A long-range plan was completed in 2003 to establish goals for continued growth of the Museum, including acquisition of a new site, construction of new facilities, expanded programming, and fundraising to support its growth. In 2004, a feasibility study to launch a capital campaign was conducted by Ketchum fundraising consultants and a capital campaign committee was formed to raise funds for a new facility. An exhibit master plan was developed based on input from a series of focus groups made up of diverse community participants, including community leaders, parents and children.

 

 

2006 photos of Kid City below from Wamke Family at Flickr

   
   
  Building at right used to be the Community Church
   
Publix grocery store

 

 
  Tampa Electric Company power station

 

  City Hall

 

 

 

Main St. in front of City Hall
Photo from Trekaroo.com
 

 

 


Photos of Kid City 2007 contributed by Ryan Newman

If you have any old photos of Safety Village, before it became Kid City in the late 1980s, please contact Ryan Newman at his Facebook page.  He is reconstructing Safety Village digitally according to his memory of it and old photos!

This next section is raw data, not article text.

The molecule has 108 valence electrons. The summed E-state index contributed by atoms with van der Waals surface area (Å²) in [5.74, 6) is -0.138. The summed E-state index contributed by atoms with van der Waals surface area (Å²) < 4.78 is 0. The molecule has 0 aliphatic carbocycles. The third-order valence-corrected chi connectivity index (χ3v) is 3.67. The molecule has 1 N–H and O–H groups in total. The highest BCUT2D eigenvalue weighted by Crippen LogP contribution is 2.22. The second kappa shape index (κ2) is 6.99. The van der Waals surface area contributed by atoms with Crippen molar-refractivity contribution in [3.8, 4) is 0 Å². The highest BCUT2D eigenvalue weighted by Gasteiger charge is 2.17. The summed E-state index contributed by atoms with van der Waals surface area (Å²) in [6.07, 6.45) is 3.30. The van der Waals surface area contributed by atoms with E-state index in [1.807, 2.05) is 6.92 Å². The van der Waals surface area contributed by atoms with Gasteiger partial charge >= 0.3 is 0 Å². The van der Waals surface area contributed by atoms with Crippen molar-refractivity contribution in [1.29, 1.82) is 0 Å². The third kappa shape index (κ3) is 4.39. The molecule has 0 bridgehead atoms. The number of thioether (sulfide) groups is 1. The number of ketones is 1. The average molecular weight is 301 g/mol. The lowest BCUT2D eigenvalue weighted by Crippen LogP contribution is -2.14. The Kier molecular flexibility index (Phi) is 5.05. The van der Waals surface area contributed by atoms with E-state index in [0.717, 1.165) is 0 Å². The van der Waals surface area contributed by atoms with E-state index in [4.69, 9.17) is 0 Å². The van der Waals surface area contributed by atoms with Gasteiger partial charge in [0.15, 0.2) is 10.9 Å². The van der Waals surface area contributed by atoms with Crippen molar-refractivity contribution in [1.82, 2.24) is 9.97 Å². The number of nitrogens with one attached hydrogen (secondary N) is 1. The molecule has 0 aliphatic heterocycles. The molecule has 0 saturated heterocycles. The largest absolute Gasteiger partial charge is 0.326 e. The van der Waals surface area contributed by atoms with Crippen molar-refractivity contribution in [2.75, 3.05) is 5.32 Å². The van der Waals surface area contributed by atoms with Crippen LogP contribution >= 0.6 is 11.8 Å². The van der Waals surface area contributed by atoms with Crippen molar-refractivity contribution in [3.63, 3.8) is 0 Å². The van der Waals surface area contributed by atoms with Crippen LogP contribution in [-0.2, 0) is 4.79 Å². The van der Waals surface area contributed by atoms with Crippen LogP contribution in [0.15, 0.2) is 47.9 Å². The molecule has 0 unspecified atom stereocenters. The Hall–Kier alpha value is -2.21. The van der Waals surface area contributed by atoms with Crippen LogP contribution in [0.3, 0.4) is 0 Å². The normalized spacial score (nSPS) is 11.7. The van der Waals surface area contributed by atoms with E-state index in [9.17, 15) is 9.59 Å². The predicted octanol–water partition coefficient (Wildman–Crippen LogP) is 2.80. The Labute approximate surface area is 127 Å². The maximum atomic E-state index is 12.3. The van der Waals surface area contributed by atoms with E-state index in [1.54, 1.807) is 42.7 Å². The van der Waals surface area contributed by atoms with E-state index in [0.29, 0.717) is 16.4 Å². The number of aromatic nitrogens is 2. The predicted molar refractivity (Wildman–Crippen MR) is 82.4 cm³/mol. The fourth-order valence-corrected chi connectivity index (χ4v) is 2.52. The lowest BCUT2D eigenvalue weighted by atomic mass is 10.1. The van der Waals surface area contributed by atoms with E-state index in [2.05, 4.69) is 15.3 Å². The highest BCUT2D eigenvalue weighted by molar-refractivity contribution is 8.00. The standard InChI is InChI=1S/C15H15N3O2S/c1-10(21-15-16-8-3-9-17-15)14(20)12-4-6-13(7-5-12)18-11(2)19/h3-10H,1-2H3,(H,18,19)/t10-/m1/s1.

You can help him bring this great old place back to life so we can once again relive our childhood memories of Safety Village, USA!
If you're not on Facebook, contact me here: 

 

 

Fire & Rescue Station at Kid City, 2007.  Photo courtesy of Ryan Newman.
   

Ryan in front of Tampa City Hall at Kid City, 2007.
Photo courtesy of Ryan Newman.

 

 The music shop (?) at Kid City, 2007. Formerly the Community Church.  Photo courtesy of Ryan Newman.

 

Ryan in front of the Post Office at Kid City, 2007.  Photo courtesy of Ryan Newman.

   

 

Kid City, 2007.
Photo courtesy of Ryan Newman.
   

 

The Library at Kid City, 2007.
Photo courtesy of Ryan Newman.

   

 

Kid City, 2007.
Photo courtesy of Ryan Newman.
   

 

Ryan in front of McDonald's at Kid City, 2007. Photo courtesy of Ryan Newman.

   

 

Kid City, 2007.
Photo courtesy of Ryan Newman.
   

 

The residential neighborhood at Kid City, 2007.  Photo courtesy of Ryan Newman.
   

Kid City Bites the Dust